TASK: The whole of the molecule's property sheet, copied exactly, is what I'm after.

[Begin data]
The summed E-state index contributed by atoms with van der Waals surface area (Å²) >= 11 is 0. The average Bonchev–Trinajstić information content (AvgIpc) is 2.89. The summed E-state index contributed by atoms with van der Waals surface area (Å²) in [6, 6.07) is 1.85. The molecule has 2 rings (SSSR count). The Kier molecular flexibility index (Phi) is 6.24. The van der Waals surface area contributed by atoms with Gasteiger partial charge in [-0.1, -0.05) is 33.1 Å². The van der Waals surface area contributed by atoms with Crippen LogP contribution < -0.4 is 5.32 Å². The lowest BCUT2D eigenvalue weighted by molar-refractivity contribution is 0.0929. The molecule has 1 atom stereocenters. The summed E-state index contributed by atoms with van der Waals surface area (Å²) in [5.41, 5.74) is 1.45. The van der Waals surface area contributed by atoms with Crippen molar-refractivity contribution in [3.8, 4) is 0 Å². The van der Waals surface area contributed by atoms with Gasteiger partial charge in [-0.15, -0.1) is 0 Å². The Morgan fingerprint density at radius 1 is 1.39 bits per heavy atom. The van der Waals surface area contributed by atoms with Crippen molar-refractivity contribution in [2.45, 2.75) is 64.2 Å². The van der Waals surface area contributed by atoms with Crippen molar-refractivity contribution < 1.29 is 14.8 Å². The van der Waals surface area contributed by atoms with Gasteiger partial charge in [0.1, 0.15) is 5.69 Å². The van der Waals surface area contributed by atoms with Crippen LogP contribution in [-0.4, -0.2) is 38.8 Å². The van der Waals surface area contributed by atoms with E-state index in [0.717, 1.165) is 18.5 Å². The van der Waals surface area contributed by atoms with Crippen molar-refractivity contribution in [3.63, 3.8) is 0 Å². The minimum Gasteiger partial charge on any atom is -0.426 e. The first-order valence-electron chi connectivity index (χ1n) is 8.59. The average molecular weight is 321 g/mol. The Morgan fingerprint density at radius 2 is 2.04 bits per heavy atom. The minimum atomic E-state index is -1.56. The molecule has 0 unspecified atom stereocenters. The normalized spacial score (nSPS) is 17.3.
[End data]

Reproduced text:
The summed E-state index contributed by atoms with van der Waals surface area (Å²) >= 11 is 0. The average Bonchev–Trinajstić information content (AvgIpc) is 2.89. The summed E-state index contributed by atoms with van der Waals surface area (Å²) in [6, 6.07) is 1.85. The molecule has 2 rings (SSSR count). The Kier molecular flexibility index (Phi) is 6.24. The van der Waals surface area contributed by atoms with Gasteiger partial charge in [-0.1, -0.05) is 33.1 Å². The van der Waals surface area contributed by atoms with Crippen LogP contribution < -0.4 is 5.32 Å². The lowest BCUT2D eigenvalue weighted by molar-refractivity contribution is 0.0929. The molecule has 1 atom stereocenters. The summed E-state index contributed by atoms with van der Waals surface area (Å²) in [5.41, 5.74) is 1.45. The van der Waals surface area contributed by atoms with Crippen molar-refractivity contribution in [3.8, 4) is 0 Å². The van der Waals surface area contributed by atoms with Gasteiger partial charge in [-0.15, -0.1) is 0 Å². The Morgan fingerprint density at radius 1 is 1.39 bits per heavy atom. The van der Waals surface area contributed by atoms with Crippen molar-refractivity contribution in [2.45, 2.75) is 64.2 Å². The van der Waals surface area contributed by atoms with Crippen molar-refractivity contribution < 1.29 is 14.8 Å². The van der Waals surface area contributed by atoms with Gasteiger partial charge in [0.1, 0.15) is 5.69 Å². The van der Waals surface area contributed by atoms with Crippen LogP contribution in [-0.4, -0.2) is 38.8 Å². The van der Waals surface area contributed by atoms with E-state index in [0.717, 1.165) is 18.5 Å². The van der Waals surface area contributed by atoms with Crippen molar-refractivity contribution in [3.63, 3.8) is 0 Å². The minimum Gasteiger partial charge on any atom is -0.426 e. The first-order valence-electron chi connectivity index (χ1n) is 8.59. The average molecular weight is 321 g/mol. The Morgan fingerprint density at radius 2 is 2.04 bits per heavy atom. The minimum atomic E-state index is -1.56. The molecule has 0 unspecified atom stereocenters. The normalized spacial score (nSPS) is 17.3.